- keeping your software up to date, including your operating system
- using the right cyber security tools to filter web traffic and block potential threats, thus considerably lowering the chances for infection
- avoiding dangerous web locations, such as torrent websites, shady banners or other types of websites that don’t look trustworthy. If you wouldn’t walk on dangerous streets at night, you shouldn’t browse these websites either.
- educating yourself to detect potential cyber attacks delivered via phishing emails, infected banners, spam emails, social engineering attempts and more. If you taught your kids not to talk to strangers, why would you reply to an email from someone you don’t know or click on an email attachment just because someone instructed you to?
Cyber criminals already have a head start. Don’t let them get to you before you know how to protect yourself.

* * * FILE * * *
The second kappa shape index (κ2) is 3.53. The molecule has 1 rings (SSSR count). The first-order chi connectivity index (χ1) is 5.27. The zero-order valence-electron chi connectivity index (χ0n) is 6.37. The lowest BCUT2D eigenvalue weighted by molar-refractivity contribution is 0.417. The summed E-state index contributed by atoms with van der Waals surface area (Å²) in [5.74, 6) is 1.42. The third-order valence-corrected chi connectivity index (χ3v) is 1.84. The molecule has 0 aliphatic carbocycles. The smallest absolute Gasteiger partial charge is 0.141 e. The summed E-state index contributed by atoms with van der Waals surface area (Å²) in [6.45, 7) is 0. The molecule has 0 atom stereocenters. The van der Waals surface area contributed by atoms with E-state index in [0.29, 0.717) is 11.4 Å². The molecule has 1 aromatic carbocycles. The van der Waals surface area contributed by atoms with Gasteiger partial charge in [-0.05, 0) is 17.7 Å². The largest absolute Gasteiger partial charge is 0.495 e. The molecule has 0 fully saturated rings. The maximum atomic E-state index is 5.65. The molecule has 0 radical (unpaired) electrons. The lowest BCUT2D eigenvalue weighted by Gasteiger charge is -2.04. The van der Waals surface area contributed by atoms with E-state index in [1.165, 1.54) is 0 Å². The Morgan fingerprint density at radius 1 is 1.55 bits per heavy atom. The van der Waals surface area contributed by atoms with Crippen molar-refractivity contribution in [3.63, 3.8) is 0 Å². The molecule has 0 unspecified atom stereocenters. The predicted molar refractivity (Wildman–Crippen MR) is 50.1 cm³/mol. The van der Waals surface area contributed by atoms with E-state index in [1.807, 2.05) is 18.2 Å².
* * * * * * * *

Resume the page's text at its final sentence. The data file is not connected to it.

Malware creators are aware that most users rely on antivirus to protect themselves and they are also very knowledgeable when it comes to how they can evade detection. They move fast and have the necessary resources to not only reach their objectives, but also challenge traditional security products to start from scratch with each new malicious campaign they launch.
Reactive security is no longer enough. We don’t recommend you give up using antivirus, we just urge you to consider adding other security layers if you want to fend off cyber attacks. Proactive protection is essential and will become crucial in the coming years, for organizations and home users alike. If you get into the right mindset now, you’ll be able to cope with change much better than those who believe that cyber security doesn’t concern them.
The first step can be to try to visualize the tactics that cyber criminals use in order to keep their cyber attacks covert for as long as possible, exposing your system to a huge array of threats and potential negative consequences. The second step – you already know what it is!